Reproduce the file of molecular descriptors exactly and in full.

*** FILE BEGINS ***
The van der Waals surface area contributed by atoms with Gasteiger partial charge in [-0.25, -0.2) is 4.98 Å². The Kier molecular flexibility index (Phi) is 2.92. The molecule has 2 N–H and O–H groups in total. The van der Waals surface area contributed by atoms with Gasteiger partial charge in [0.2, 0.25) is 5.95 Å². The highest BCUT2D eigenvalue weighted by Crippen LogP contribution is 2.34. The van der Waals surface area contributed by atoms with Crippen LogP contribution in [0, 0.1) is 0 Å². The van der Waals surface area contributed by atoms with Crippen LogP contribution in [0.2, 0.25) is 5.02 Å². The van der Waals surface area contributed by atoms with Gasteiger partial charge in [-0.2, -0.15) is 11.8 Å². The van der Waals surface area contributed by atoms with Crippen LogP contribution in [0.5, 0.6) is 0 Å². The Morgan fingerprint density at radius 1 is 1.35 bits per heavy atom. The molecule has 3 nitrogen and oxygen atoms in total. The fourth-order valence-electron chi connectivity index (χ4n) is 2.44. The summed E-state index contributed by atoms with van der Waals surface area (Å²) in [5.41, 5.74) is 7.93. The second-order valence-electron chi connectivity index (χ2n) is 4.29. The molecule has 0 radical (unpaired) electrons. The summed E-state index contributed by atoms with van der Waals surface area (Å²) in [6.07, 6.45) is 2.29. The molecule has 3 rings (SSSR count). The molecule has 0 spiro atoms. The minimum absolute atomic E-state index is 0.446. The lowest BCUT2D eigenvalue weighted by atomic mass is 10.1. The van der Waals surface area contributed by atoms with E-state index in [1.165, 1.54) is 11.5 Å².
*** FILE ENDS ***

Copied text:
The van der Waals surface area contributed by atoms with Gasteiger partial charge in [-0.25, -0.2) is 4.98 Å². The Kier molecular flexibility index (Phi) is 2.92. The molecule has 2 N–H and O–H groups in total. The van der Waals surface area contributed by atoms with Gasteiger partial charge in [0.2, 0.25) is 5.95 Å². The highest BCUT2D eigenvalue weighted by Crippen LogP contribution is 2.34. The van der Waals surface area contributed by atoms with Crippen LogP contribution in [0, 0.1) is 0 Å². The van der Waals surface area contributed by atoms with Crippen LogP contribution in [0.2, 0.25) is 5.02 Å². The van der Waals surface area contributed by atoms with Gasteiger partial charge in [-0.2, -0.15) is 11.8 Å². The van der Waals surface area contributed by atoms with Crippen LogP contribution in [0.5, 0.6) is 0 Å². The Morgan fingerprint density at radius 1 is 1.35 bits per heavy atom. The molecule has 3 nitrogen and oxygen atoms in total. The fourth-order valence-electron chi connectivity index (χ4n) is 2.44. The summed E-state index contributed by atoms with van der Waals surface area (Å²) in [5.41, 5.74) is 7.93. The second-order valence-electron chi connectivity index (χ2n) is 4.29. The molecule has 0 radical (unpaired) electrons. The summed E-state index contributed by atoms with van der Waals surface area (Å²) in [6.07, 6.45) is 2.29. The molecule has 3 rings (SSSR count). The molecule has 0 spiro atoms. The minimum absolute atomic E-state index is 0.446. The lowest BCUT2D eigenvalue weighted by atomic mass is 10.1. The van der Waals surface area contributed by atoms with E-state index in [1.165, 1.54) is 11.5 Å².